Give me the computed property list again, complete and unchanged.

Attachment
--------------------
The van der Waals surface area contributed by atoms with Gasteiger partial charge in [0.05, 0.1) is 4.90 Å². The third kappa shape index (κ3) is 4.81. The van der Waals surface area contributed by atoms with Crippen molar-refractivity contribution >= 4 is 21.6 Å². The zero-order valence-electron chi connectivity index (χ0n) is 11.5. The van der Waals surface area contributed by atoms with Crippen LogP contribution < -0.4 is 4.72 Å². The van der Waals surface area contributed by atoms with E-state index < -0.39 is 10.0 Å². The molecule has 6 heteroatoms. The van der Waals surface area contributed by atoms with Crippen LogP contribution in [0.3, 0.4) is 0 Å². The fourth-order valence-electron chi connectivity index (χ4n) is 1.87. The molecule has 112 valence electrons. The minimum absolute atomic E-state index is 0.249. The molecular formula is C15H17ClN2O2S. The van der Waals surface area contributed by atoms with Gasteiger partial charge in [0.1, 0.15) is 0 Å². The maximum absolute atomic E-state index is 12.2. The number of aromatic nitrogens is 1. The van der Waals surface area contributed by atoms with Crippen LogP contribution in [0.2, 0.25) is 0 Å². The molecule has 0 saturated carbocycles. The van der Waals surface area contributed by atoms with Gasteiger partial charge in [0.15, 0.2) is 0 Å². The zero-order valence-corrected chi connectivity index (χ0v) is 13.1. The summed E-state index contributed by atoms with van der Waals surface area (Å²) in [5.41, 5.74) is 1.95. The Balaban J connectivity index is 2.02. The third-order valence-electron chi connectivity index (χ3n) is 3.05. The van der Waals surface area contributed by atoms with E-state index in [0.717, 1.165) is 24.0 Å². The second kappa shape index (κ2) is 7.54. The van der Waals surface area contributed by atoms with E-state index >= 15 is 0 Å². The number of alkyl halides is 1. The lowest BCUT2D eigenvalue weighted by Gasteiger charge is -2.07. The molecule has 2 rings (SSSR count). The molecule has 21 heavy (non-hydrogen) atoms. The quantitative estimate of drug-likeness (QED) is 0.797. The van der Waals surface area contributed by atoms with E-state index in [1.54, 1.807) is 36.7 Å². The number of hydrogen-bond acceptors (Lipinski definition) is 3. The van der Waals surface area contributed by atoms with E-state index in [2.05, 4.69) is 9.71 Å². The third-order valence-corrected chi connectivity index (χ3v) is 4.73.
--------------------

The van der Waals surface area contributed by atoms with Gasteiger partial charge in [0.05, 0.1) is 4.90 Å². The third kappa shape index (κ3) is 4.81. The van der Waals surface area contributed by atoms with Crippen molar-refractivity contribution >= 4 is 21.6 Å². The zero-order valence-electron chi connectivity index (χ0n) is 11.5. The van der Waals surface area contributed by atoms with Crippen LogP contribution < -0.4 is 4.72 Å². The van der Waals surface area contributed by atoms with E-state index < -0.39 is 10.0 Å². The molecule has 6 heteroatoms. The van der Waals surface area contributed by atoms with Crippen LogP contribution in [0.3, 0.4) is 0 Å². The fourth-order valence-electron chi connectivity index (χ4n) is 1.87. The molecule has 112 valence electrons. The minimum absolute atomic E-state index is 0.249. The molecular formula is C15H17ClN2O2S. The van der Waals surface area contributed by atoms with Gasteiger partial charge in [0.1, 0.15) is 0 Å². The maximum absolute atomic E-state index is 12.2. The number of aromatic nitrogens is 1. The van der Waals surface area contributed by atoms with Crippen LogP contribution in [0.2, 0.25) is 0 Å². The molecule has 0 saturated carbocycles. The van der Waals surface area contributed by atoms with Gasteiger partial charge in [0.15, 0.2) is 0 Å². The zero-order valence-corrected chi connectivity index (χ0v) is 13.1. The summed E-state index contributed by atoms with van der Waals surface area (Å²) in [5.41, 5.74) is 1.95. The Balaban J connectivity index is 2.02. The third-order valence-electron chi connectivity index (χ3n) is 3.05. The van der Waals surface area contributed by atoms with E-state index in [0.717, 1.165) is 24.0 Å². The second kappa shape index (κ2) is 7.54. The van der Waals surface area contributed by atoms with E-state index >= 15 is 0 Å². The number of alkyl halides is 1. The lowest BCUT2D eigenvalue weighted by Gasteiger charge is -2.07. The molecule has 2 rings (SSSR count). The molecule has 21 heavy (non-hydrogen) atoms. The quantitative estimate of drug-likeness (QED) is 0.797. The van der Waals surface area contributed by atoms with E-state index in [1.54, 1.807) is 36.7 Å². The number of hydrogen-bond acceptors (Lipinski definition) is 3. The van der Waals surface area contributed by atoms with E-state index in [2.05, 4.69) is 9.71 Å². The third-order valence-corrected chi connectivity index (χ3v) is 4.73.